“Is There as Much Pain at the Pump As we Think?“
Drivers are squirming as gas prices blast through levels last seen during the oil crunch of 2008. In July of 2008, U.S. oil prices hit $145 per barrel and gas prices peaked at $4.16, according to government data. With average gas prices now around $4.19, it feels like we have set a new record high.
But those are nominal prices that don’t account for inflation. If you adjust for overall price changes since 2008, gas prices would have to hit $5.25 per gallon to be a new record high, in real terms.
While that doesn’t make $4.19 gas easy to deal with, it does put the recent spike into a little perspective. Gasoline accounts for 3.4% of household spending and higher pump prices are the equivalent of a tax that leaves consumers less money to spend on other things. Some people with long commutes or a lot of kids to shuttle around feel the pain more acutely. Most people can’t do much, at least in the short term, to ease the burden of gas costs.
Even so, costly gasoline is a little less biting than it used to be. Since 2008, overall prices have risen by 29% while average earnings have risen by 46% in that same time period. So, the typical worker has gotten ahead of inflation since the last time gas prices shocked drivers. Again, there are many exceptions, and a lot of workers clearly feel they’re not getting ahead, regardless of what the data says.
Gas prices are probably going higher, and there’s a chance they could reach real record highs, adjusted for inflation. Russia’s invasion of Ukraine is remaking world energy markets as many nations reduce or cut off oil and natural gas purchases from Russia, which is the third largest producer of both.
President Biden now plans to ban U.S. imports of Russian crude oil. That only accounts for 3.3% of all crude oil imports and 1.1% of total US consumption. On its own, the absence of Russian oil wouldn’t push U.S. gas prices up very much, if at all.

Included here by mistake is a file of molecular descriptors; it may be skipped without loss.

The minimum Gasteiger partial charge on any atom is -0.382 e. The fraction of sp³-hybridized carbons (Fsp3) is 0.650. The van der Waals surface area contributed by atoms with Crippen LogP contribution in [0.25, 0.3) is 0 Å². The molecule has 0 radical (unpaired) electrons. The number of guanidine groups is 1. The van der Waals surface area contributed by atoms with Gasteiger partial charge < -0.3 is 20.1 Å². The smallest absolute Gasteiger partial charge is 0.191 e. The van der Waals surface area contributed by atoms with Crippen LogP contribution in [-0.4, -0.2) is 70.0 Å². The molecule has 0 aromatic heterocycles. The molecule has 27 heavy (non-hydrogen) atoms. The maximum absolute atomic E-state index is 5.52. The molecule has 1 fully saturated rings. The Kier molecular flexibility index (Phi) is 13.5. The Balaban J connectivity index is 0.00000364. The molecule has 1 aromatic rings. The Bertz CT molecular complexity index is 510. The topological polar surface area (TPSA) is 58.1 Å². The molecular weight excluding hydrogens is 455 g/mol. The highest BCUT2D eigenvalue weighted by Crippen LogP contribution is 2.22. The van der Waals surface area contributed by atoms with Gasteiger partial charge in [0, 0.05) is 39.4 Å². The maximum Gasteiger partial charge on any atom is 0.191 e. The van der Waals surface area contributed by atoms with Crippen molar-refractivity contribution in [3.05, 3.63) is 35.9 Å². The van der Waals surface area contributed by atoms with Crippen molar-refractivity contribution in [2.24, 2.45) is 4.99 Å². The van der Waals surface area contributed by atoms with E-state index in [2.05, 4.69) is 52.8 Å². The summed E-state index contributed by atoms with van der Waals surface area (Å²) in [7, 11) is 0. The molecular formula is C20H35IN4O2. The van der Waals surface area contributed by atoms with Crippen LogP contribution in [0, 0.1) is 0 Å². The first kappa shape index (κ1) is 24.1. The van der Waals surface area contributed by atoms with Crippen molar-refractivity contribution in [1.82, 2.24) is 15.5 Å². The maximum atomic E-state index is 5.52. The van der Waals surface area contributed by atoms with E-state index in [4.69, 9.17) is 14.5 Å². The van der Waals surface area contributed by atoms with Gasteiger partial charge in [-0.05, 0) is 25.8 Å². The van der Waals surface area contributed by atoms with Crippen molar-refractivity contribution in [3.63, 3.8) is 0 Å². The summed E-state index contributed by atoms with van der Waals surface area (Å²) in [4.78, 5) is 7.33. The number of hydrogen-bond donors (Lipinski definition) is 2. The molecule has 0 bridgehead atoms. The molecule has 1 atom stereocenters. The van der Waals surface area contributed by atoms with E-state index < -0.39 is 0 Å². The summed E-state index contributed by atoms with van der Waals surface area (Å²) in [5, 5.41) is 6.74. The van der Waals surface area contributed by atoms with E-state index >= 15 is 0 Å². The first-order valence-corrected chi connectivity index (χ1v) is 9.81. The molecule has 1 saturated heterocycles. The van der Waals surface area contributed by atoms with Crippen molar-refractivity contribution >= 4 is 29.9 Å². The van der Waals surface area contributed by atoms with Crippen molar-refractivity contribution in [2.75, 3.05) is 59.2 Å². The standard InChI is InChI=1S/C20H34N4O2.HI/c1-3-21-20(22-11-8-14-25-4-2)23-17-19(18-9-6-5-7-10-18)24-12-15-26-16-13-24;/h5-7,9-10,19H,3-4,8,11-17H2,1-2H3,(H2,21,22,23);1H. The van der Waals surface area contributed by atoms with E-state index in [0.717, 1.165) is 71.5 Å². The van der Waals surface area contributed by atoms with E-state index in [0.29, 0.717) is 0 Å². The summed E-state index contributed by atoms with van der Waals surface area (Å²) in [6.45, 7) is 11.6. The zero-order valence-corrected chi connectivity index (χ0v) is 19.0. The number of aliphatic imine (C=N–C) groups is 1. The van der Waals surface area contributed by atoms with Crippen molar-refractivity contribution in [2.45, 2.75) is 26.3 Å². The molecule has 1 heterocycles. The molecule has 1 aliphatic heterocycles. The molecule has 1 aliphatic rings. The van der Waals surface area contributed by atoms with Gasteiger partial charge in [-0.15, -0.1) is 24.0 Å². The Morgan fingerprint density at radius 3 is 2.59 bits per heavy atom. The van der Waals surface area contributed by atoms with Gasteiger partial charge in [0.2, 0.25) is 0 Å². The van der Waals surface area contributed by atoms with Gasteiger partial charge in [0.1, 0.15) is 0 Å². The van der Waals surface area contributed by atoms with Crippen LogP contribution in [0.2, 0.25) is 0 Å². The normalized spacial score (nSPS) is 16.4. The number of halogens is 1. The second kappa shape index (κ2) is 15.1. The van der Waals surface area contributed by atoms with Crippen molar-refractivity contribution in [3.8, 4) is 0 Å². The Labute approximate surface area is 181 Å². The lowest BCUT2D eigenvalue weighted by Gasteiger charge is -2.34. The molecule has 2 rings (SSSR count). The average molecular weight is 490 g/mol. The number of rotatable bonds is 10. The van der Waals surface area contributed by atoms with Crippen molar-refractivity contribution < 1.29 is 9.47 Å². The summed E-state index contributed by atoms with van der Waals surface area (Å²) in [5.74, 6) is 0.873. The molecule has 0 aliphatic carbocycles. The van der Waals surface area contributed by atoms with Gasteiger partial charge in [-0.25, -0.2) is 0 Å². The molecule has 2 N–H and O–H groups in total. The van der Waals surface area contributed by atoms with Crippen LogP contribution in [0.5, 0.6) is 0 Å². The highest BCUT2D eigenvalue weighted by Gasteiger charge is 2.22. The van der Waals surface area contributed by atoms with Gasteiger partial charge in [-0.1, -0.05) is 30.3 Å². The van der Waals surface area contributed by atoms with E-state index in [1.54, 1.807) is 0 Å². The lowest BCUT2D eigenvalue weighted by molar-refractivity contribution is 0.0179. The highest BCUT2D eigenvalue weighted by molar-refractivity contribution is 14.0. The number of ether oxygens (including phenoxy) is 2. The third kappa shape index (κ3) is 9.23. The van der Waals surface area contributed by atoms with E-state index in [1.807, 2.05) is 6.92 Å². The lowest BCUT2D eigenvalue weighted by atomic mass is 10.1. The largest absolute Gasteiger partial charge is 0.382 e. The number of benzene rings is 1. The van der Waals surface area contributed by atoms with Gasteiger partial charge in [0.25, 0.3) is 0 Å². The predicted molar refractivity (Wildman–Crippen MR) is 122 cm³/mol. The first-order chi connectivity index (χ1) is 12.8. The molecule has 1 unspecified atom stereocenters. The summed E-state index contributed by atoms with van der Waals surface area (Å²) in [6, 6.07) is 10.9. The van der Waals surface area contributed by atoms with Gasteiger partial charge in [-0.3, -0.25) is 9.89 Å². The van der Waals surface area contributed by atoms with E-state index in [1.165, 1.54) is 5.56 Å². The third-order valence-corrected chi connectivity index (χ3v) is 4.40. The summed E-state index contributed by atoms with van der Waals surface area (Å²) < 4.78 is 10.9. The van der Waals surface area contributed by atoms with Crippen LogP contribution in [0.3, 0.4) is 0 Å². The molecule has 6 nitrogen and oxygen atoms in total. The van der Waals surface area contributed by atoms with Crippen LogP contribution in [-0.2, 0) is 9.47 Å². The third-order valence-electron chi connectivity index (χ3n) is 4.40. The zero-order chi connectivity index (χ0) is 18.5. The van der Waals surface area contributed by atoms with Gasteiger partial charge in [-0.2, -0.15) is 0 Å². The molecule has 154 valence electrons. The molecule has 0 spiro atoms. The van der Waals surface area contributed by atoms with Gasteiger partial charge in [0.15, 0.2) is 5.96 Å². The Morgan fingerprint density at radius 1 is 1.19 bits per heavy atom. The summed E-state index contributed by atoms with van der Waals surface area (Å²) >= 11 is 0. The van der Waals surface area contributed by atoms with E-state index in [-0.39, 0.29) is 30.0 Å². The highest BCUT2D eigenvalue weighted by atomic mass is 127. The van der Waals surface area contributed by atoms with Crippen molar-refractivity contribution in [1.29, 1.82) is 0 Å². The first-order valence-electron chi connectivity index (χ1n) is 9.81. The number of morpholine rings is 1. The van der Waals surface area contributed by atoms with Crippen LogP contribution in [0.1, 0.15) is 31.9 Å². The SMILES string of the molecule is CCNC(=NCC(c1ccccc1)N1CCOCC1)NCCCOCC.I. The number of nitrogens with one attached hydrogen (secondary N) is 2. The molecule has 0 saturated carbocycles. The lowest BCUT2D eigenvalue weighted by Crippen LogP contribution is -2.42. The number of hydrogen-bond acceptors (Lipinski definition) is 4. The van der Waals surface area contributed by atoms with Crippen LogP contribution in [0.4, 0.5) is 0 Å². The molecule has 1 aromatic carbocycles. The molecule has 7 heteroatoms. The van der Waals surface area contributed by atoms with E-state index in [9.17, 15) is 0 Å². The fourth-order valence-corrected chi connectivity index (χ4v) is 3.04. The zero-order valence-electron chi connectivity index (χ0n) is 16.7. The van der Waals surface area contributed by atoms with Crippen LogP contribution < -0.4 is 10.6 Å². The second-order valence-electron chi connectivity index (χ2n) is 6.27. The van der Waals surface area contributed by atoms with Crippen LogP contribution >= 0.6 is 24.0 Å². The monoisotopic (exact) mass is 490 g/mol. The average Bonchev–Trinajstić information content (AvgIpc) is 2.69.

But broader resistance to purchasing Russian oil worldwide will push global prices up, and the United States is not immune to that pressure. The United Kingdom may also ban Russian oil imports, and some oil purchasers are finding they can’t buy Russian oil even if they want to, because other sanctions on Russia’s financial system make purchase transactions difficult or impossible. If China were to sharply curtail or stop Russian oil purchases, it would intensify demand on oil from other sources and push global prices even higher.
What’s the Cure?
This won’t go on forever. The old saying is that the cure for high oil prices is high oil prices. That’s because producers in the United States and other nations where the private sector dominates the economy drill more as the price goes up, to lock in profits they wouldn’t be able to make at lower prices. So higher prices beget more supply, which normally pushes prices back down.
But Russia is such a large producer that it could take months for other sources to replace the lost supply if Russian oil largely disappears from the market. That’s the scenario in which prices could hit a legitimate new record of $5.25, and go higher.
Drivers paying more at the pump were pretty steamed before Russia’s invasion of Ukraine pushed prices even higher, and they blamed President Biden for prices that have doubled since he took office barely a year ago. Biden may be getting a bit of a break as gas prices cause even more pain, since American consumers seem well aware of Putin’s violent crusade and the effect on world energy markets.